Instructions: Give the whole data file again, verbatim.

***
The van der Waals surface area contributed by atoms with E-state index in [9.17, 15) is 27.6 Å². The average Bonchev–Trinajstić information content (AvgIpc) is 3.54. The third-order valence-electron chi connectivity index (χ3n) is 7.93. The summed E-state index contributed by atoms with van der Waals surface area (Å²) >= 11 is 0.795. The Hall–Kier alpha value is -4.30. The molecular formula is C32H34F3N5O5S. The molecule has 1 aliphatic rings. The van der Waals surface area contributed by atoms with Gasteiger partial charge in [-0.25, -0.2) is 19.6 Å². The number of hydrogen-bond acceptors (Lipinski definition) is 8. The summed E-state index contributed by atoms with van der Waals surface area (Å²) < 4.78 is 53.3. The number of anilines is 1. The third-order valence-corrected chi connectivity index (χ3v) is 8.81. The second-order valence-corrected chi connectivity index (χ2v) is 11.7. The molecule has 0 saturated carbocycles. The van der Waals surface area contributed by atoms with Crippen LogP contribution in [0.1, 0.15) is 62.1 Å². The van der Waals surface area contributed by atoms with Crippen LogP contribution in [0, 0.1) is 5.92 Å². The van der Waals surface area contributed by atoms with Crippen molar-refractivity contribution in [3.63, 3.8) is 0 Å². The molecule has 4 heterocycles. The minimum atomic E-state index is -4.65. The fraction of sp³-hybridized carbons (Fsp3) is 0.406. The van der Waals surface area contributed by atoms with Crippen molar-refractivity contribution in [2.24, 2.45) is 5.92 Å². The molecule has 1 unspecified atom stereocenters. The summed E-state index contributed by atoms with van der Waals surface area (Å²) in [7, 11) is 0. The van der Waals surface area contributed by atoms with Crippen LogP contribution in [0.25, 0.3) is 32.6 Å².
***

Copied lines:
The van der Waals surface area contributed by atoms with E-state index in [9.17, 15) is 27.6 Å². The average Bonchev–Trinajstić information content (AvgIpc) is 3.54. The third-order valence-electron chi connectivity index (χ3n) is 7.93. The summed E-state index contributed by atoms with van der Waals surface area (Å²) >= 11 is 0.795. The Hall–Kier alpha value is -4.30. The molecular formula is C32H34F3N5O5S. The molecule has 1 aliphatic rings. The van der Waals surface area contributed by atoms with Gasteiger partial charge in [-0.25, -0.2) is 19.6 Å². The number of hydrogen-bond acceptors (Lipinski definition) is 8. The summed E-state index contributed by atoms with van der Waals surface area (Å²) < 4.78 is 53.3. The number of anilines is 1. The third-order valence-corrected chi connectivity index (χ3v) is 8.81. The second-order valence-corrected chi connectivity index (χ2v) is 11.7. The molecule has 0 saturated carbocycles. The van der Waals surface area contributed by atoms with Crippen LogP contribution in [0.1, 0.15) is 62.1 Å². The van der Waals surface area contributed by atoms with Crippen LogP contribution in [0, 0.1) is 5.92 Å². The van der Waals surface area contributed by atoms with Crippen molar-refractivity contribution in [3.63, 3.8) is 0 Å². The molecule has 4 heterocycles. The minimum atomic E-state index is -4.65. The fraction of sp³-hybridized carbons (Fsp3) is 0.406. The van der Waals surface area contributed by atoms with Crippen molar-refractivity contribution in [2.24, 2.45) is 5.92 Å². The molecule has 1 unspecified atom stereocenters. The summed E-state index contributed by atoms with van der Waals surface area (Å²) in [7, 11) is 0. The van der Waals surface area contributed by atoms with Crippen LogP contribution in [0.25, 0.3) is 32.6 Å².